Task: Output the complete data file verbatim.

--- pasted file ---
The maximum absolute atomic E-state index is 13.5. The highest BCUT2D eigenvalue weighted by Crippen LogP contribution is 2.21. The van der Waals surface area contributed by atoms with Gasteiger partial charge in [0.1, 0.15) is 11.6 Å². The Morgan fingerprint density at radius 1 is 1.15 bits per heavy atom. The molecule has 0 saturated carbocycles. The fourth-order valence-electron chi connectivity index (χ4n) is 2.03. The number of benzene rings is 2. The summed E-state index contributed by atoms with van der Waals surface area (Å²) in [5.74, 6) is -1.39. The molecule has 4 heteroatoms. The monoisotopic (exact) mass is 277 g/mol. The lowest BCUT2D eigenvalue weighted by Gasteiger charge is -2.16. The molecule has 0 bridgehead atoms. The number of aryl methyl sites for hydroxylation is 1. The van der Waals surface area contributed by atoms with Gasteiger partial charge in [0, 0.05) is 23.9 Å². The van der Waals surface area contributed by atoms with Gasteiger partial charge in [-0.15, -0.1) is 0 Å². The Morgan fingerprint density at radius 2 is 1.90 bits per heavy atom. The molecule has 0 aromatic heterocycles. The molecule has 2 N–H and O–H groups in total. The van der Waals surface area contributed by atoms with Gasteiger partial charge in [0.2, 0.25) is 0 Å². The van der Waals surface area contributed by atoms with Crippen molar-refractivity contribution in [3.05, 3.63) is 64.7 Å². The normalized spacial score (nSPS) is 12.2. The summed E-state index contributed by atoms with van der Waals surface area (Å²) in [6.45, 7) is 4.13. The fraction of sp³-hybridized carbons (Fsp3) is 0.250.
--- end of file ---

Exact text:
The maximum absolute atomic E-state index is 13.5. The highest BCUT2D eigenvalue weighted by Crippen LogP contribution is 2.21. The van der Waals surface area contributed by atoms with Gasteiger partial charge in [0.1, 0.15) is 11.6 Å². The Morgan fingerprint density at radius 1 is 1.15 bits per heavy atom. The molecule has 0 saturated carbocycles. The fourth-order valence-electron chi connectivity index (χ4n) is 2.03. The number of benzene rings is 2. The summed E-state index contributed by atoms with van der Waals surface area (Å²) in [5.74, 6) is -1.39. The molecule has 4 heteroatoms. The monoisotopic (exact) mass is 277 g/mol. The lowest BCUT2D eigenvalue weighted by Gasteiger charge is -2.16. The molecule has 0 bridgehead atoms. The number of aryl methyl sites for hydroxylation is 1. The van der Waals surface area contributed by atoms with Gasteiger partial charge in [0, 0.05) is 23.9 Å². The van der Waals surface area contributed by atoms with Gasteiger partial charge in [-0.15, -0.1) is 0 Å². The Morgan fingerprint density at radius 2 is 1.90 bits per heavy atom. The molecule has 0 aromatic heterocycles. The molecule has 2 N–H and O–H groups in total. The van der Waals surface area contributed by atoms with Gasteiger partial charge in [0.2, 0.25) is 0 Å². The van der Waals surface area contributed by atoms with Crippen molar-refractivity contribution in [3.05, 3.63) is 64.7 Å². The normalized spacial score (nSPS) is 12.2. The summed E-state index contributed by atoms with van der Waals surface area (Å²) in [6.45, 7) is 4.13. The fraction of sp³-hybridized carbons (Fsp3) is 0.250.